Test Results

Results of Tests and Investigations

Please call between 10am and 3.00pm to enquire about your test results as our reception staff will have more time to deal with your request between these times.

Note that the practice has a strict policy regarding confidentiality and data protection and we will only release test results to the person to whom they relate unless that person has given prior permission for the release of this data or they are not capable of understanding the results.

When you take your test you will be told how long it will be before the results are returned to the practice.

It is your responsibility to check your results and to make an appointment to discuss them with your doctor if you are advised to do so.

Blood Tests

The KGH phlebotomy appointment system will be going live the week beginning 8th March, and by the beginning of April this service will be appointment only.  This new system has been introduced to help ensure comfort, safety and convenience for all our patients.

This can be done either online at www.kgh.nhs.uk/phlebotomy-department-blood-tests  or by phoning the appointment line on 01536 494411. Initially the core opening hours for the appointment line will be 09:30 – 15:00 (Mon-Fri). 

Blood tests for children cannot be made online and must be made by calling 01536 492694. The phone line is open Mon-Fri 08:30-16:30. Glucose Tolerance Test requests can also be made by calling the above number.

Blood Test Information

A blood test is when a sample of blood is taken for testing in a laboratory. Blood tests have a wide range of uses and are one of the most common types of medical test. For example, a blood test can be used to:

  • assess your general state of health
  • confirm the presence of a bacterial or viral infection
  • see how well certain organs, such as the liver and kidneys, are functioning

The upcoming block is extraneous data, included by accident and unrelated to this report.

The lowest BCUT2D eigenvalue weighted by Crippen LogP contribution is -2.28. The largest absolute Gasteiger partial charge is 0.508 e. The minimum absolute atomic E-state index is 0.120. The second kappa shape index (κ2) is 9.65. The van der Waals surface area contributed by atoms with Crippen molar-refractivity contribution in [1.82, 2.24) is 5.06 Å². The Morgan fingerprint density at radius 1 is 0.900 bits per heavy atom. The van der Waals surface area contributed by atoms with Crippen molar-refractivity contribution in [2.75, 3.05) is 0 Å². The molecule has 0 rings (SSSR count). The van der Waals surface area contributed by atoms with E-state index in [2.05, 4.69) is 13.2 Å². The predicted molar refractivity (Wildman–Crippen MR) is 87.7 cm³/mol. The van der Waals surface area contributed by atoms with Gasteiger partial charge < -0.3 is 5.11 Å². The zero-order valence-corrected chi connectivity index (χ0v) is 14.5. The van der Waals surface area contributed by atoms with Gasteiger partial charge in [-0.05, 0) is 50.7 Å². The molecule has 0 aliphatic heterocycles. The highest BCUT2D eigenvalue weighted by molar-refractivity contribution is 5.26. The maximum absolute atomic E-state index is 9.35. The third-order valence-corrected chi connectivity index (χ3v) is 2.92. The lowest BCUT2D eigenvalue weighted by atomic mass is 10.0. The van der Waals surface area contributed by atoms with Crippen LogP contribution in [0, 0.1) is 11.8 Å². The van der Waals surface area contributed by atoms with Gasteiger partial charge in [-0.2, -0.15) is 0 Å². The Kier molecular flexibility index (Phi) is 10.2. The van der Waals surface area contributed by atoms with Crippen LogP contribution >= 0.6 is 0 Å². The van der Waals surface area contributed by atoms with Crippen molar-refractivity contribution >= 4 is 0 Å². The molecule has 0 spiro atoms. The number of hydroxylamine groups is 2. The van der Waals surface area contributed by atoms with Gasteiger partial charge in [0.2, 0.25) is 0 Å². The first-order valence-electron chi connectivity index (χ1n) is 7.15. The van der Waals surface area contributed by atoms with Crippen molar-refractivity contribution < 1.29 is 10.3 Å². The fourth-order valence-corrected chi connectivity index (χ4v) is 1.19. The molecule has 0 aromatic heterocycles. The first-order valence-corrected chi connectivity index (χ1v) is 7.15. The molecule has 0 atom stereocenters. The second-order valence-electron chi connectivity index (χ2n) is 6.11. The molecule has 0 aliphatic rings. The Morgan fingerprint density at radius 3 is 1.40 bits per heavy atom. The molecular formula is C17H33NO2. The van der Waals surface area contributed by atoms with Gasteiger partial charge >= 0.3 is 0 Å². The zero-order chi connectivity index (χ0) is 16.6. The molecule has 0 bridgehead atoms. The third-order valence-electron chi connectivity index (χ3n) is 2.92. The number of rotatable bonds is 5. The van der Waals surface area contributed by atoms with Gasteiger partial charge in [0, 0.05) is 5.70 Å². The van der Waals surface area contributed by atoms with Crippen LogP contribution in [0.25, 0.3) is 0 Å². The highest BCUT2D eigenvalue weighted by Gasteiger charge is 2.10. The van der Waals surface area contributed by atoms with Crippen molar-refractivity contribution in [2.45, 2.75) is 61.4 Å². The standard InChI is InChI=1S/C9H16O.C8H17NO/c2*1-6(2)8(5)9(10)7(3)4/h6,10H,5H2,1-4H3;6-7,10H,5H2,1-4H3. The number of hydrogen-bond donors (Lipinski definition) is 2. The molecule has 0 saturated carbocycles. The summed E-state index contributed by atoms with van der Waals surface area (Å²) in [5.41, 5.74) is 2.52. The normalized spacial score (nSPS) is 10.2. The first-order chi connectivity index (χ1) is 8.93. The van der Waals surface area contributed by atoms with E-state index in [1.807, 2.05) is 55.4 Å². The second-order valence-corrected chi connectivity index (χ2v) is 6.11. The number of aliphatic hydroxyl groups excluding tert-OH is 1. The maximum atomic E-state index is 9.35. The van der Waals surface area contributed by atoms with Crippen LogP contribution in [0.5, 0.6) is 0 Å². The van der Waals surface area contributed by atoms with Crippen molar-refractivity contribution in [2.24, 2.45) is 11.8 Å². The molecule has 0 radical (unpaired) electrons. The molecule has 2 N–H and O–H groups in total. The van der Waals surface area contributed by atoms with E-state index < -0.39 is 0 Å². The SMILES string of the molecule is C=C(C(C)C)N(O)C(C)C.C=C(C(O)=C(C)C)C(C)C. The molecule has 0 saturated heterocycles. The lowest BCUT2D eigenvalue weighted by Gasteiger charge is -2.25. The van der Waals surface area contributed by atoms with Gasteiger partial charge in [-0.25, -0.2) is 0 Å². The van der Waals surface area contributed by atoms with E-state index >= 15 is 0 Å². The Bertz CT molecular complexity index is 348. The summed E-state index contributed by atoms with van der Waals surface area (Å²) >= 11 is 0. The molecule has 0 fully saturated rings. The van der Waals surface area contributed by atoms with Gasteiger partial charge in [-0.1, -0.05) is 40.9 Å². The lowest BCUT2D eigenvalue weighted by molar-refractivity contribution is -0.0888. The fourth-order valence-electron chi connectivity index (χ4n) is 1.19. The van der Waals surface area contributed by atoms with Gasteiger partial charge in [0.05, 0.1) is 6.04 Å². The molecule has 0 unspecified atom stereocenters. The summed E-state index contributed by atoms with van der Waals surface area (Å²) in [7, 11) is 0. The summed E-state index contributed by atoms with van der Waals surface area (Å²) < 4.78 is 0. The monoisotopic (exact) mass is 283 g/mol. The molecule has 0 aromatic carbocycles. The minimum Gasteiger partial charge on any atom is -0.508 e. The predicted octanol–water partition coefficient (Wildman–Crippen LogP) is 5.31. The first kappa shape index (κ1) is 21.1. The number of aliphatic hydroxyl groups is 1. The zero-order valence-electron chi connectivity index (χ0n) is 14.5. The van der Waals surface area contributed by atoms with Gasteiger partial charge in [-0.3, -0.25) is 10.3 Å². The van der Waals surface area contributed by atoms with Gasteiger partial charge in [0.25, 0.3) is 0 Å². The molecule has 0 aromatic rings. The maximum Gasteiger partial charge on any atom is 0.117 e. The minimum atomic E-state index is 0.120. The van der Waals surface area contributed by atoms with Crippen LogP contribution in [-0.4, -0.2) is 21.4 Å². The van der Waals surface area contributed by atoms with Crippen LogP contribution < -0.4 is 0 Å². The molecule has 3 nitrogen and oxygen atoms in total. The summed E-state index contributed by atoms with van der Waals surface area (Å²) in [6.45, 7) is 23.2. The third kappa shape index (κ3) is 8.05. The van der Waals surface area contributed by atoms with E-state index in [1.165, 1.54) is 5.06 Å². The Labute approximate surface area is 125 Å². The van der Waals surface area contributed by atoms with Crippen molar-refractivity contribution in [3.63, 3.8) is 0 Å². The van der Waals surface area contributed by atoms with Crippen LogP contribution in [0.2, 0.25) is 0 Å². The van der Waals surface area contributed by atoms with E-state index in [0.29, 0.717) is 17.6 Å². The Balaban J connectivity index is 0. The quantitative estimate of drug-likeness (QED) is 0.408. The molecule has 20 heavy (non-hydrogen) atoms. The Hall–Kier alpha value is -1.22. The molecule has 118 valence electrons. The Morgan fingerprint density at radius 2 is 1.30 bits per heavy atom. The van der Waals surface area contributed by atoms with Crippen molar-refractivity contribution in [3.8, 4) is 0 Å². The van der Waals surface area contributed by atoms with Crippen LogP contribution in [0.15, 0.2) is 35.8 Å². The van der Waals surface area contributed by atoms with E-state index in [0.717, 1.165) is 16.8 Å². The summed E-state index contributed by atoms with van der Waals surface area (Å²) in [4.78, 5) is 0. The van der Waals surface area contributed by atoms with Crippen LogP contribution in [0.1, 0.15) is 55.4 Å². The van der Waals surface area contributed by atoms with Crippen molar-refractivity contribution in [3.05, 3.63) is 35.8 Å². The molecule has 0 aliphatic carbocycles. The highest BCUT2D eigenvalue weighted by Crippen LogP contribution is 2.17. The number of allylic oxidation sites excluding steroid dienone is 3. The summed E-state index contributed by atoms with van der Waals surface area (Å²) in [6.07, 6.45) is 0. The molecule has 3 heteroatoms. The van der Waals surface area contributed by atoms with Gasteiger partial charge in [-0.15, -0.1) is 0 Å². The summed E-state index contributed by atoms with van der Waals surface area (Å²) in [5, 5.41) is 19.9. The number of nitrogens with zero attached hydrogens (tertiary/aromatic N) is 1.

A blood test usually involves the phlebotomist taking a blood sample from a blood vessel in your arm and the usual place for a sample is the inside of the elbow or wrist, where the veins are relatively close to the surface. Blood samples from children are most commonly taken from the back of the hand. The childs hand will be anaesthetised (numbed) with a special cream before the sample is taken.

You can find out more about blood tests, their purpose and the way they are performed on the NHS Choices website.

X-Rays

An X-ray is a widely used diagnostic test to examine the inside of the body. X-rays are a very effective way of detecting problems with bones, such as fractures. They can also often identify problems with soft tissue, such as pneumonia or breast cancer.

If you have an X-ray, you will be asked to lie on a table or stand against a surface so that the part of your body being X-rayed is between the X-ray tube and the photographic plate.

An X-ray is usually carried out by a radiographer, a healthcare professional who specialises in using imaging technology, such as X-rays and ultrasound scanners.

You can find out more about x-ray tests, how they are performed, their function and the risks by visiting the NHS Choices website.